Tactile Trip Around the World — July 7, 2018

On July 7, visually impaired visitors to the Penn Museum will be able to touch certain ancient artifacts. (Credit: Penn Museum)

On July 7, visually impaired visitors to the Penn Museum will be able to touch certain ancient artifacts. (Credit: Penn Museum)

Story Highlights

Tactile Trip Around the World
July 7, 10 a.m.-1 p.m.
Penn Museum
Entry is $15 for the general public, $7 for those with visual impairment

“Don’t touch the artifacts” is pretty much rule No. 1 at any history museum. So, if you’re curious about the texture of that ancient sculpture — or if vision loss prevents you from appreciating artworks from a distance — most of the time, you’re out of luck.

Not this Saturday at the Penn Museum, which is hosting its third Tactile Trip Around the World. All visitors will be able to touch and hold replica artifacts from the museum’s Rome and Egypt collections. Visitors with visual impairments will be able to touch actual artifacts, including a 13-ton Egyptian sphinx, the largest in North America.

“All touch is damaging to artifacts,” says Kevin Schott, the museum’s education programs manager, but it poses the least threat to unpainted stone such as the sphinx. The museum limits those interactions to 200 a year during special programs like this one — and during tactile tours that anyone can schedule. Schott says granting this access specifically to those with vision loss opens up conversations that wouldn’t be possible otherwise.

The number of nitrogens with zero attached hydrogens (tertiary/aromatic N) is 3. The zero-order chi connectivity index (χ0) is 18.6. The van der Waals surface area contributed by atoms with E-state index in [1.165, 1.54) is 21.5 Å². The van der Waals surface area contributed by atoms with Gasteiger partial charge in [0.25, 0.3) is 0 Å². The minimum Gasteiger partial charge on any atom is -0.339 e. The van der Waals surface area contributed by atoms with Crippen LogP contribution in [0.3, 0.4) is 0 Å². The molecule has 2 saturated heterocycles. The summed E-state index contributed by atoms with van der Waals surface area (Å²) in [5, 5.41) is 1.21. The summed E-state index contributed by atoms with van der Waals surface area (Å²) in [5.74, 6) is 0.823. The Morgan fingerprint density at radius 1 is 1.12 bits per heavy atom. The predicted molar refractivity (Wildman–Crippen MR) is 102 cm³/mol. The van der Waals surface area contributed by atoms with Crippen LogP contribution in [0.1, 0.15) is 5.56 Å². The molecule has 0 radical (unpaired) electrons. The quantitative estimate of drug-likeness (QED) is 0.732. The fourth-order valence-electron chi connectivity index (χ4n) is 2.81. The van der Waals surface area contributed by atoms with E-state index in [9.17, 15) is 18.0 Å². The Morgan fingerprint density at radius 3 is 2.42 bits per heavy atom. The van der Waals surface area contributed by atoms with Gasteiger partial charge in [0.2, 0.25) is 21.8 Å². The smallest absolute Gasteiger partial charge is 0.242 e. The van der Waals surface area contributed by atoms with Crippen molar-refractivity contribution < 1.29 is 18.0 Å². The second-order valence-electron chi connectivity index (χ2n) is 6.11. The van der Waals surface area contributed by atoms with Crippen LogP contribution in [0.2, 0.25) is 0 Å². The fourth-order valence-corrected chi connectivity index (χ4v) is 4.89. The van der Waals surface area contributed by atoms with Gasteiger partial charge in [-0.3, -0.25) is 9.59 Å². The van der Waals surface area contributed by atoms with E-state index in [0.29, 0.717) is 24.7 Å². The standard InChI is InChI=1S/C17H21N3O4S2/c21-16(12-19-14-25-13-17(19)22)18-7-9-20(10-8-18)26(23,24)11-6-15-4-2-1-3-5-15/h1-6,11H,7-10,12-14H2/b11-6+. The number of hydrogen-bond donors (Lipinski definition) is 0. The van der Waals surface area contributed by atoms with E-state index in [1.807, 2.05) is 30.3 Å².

“Suddenly you put people with vision loss in the primary position, where they have information that others don’t. So they can tell you if it’s cool or if it’s warm, if it’s smooth or if it’s rough,” he said. With conserved artifacts that are a combination of the original material and a modern epoxy, “they can tell what is real and what is not, even though, visually, it matches completely.”

The event is open to the public, though visitors must register online in advance. Schott encourages attendees with visual impairments to reach out to him directly to talk about accommodations. Attendance is included with regular museum admission, and discounted for people with vision loss. Personal attendants accompanying visually impaired guests are admitted at no charge.


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